I know I’m probably confusing at least half my readers with my title.  You’re saying right now, “But… aren’t you into religion?  You’re a missionary in Romania, after all…  What do you mean ‘religion kills’?”  So, if you’re totally confused right now, just bear with me as I look at part two in this series on the dangers of religion.  (For part one, visit  The Yeast of Herod.)

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Religion Kills Twice, part 1: The Yeast of Herod

Religion-Kills-JB

    But the disciples had forgotten to bring any food. They
had only one loaf of bread with them in the boat. As they 
were crossing the lake, Jesus warned them, "Watch out! 
Beware of the yeast of the Pharisees and of Herod."
    At this, they began to argue with each other because 
they hadn't brought any bread.
    Jesus knew what they were saying, so he said, "Why are 
you arguing about having no bread?  Don't you know or 
understand even yet? Are your hearts too hard to take it in?
                                    Mark 8:14-17

Now, I know a third of you will read my title and think, “Awesome!  I hate God, too.”  And another third will read it and say, “What the–?!?!  I thought you were a Christian…”  And the final third will say, “Huh…?,” scratch their heads, and then move right back to looking at pictures of kittens on Facebook.

So, bear with me.  Or you can always go laugh at another cat trying to catch a laser.

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Thursday Nights in Our Living Room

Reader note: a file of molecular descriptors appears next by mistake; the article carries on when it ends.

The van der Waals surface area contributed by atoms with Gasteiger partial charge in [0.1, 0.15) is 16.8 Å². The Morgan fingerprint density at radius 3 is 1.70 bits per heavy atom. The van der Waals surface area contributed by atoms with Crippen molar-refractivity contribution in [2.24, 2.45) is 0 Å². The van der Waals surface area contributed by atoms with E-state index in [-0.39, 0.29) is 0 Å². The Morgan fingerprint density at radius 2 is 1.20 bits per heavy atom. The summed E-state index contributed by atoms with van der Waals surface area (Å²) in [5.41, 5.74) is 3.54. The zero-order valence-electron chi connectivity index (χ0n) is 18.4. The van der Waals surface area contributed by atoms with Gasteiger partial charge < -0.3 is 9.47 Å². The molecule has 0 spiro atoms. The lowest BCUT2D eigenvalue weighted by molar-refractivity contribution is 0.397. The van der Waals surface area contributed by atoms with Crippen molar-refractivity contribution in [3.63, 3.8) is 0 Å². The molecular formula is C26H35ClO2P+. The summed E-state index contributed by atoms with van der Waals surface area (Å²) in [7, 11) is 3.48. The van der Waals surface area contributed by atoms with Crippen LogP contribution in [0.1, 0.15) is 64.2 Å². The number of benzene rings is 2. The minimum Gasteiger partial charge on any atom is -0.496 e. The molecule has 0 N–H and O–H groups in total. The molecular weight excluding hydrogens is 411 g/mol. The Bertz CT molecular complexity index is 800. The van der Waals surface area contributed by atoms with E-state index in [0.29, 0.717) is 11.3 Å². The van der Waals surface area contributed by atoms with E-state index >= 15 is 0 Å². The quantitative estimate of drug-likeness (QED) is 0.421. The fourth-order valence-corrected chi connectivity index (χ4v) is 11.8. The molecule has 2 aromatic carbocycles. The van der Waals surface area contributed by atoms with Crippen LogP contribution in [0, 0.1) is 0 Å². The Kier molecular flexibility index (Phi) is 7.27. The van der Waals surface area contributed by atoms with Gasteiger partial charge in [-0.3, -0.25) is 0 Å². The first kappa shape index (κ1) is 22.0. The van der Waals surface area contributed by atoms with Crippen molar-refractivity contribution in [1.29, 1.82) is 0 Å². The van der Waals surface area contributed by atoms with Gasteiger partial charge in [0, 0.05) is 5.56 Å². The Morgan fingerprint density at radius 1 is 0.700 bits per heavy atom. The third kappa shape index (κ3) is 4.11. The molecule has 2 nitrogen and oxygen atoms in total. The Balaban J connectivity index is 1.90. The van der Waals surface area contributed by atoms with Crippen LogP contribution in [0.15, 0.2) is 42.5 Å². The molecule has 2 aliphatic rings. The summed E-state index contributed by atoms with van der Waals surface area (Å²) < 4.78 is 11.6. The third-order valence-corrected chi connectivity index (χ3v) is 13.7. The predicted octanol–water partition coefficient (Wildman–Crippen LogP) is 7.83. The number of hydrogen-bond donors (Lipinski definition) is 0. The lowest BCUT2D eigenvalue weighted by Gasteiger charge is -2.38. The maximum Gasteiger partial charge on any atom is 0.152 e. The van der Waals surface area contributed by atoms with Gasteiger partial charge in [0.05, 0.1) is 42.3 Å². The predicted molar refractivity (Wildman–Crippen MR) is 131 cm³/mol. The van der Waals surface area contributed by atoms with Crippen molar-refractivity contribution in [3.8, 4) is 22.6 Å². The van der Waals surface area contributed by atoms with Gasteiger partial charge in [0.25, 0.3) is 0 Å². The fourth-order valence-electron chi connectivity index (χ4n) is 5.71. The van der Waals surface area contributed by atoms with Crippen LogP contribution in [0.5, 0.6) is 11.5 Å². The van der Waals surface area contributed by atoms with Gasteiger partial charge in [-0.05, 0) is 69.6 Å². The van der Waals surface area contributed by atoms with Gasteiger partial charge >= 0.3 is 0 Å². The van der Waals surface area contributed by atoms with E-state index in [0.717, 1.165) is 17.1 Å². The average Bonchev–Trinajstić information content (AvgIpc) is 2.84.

I’d been thinking about giving an update on our Thursday night church meeting, but why write my own when I can “steal” my brother’s? Besides, he said it better than I would, anyhow.

It Doesn't Matter Where

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Thursday nights, we invite English speakers to our home for worship, prayer, and Bible teaching.  It’s one of the meetings I’m most excited about, but it’s also been the slowest to get going.

Why am I most excited about this meeting?  Well, honestly, I’ve got a lot of selfish reasons – I get to speak in my native language, without a translator, and worship God in English, using songs that I like, with people who speak and understand the language really well.  Plus, I get really ministered to during the meetings, no matter how many other people show up.  The presence of God has been really strong at our little meetings, so I always leave encouraged and strengthened.

But beyond the selfish reasons, having a meeting in English should, by nature, draw young people who have a desire to change the world.  From what we’ve learned about Romania, if you…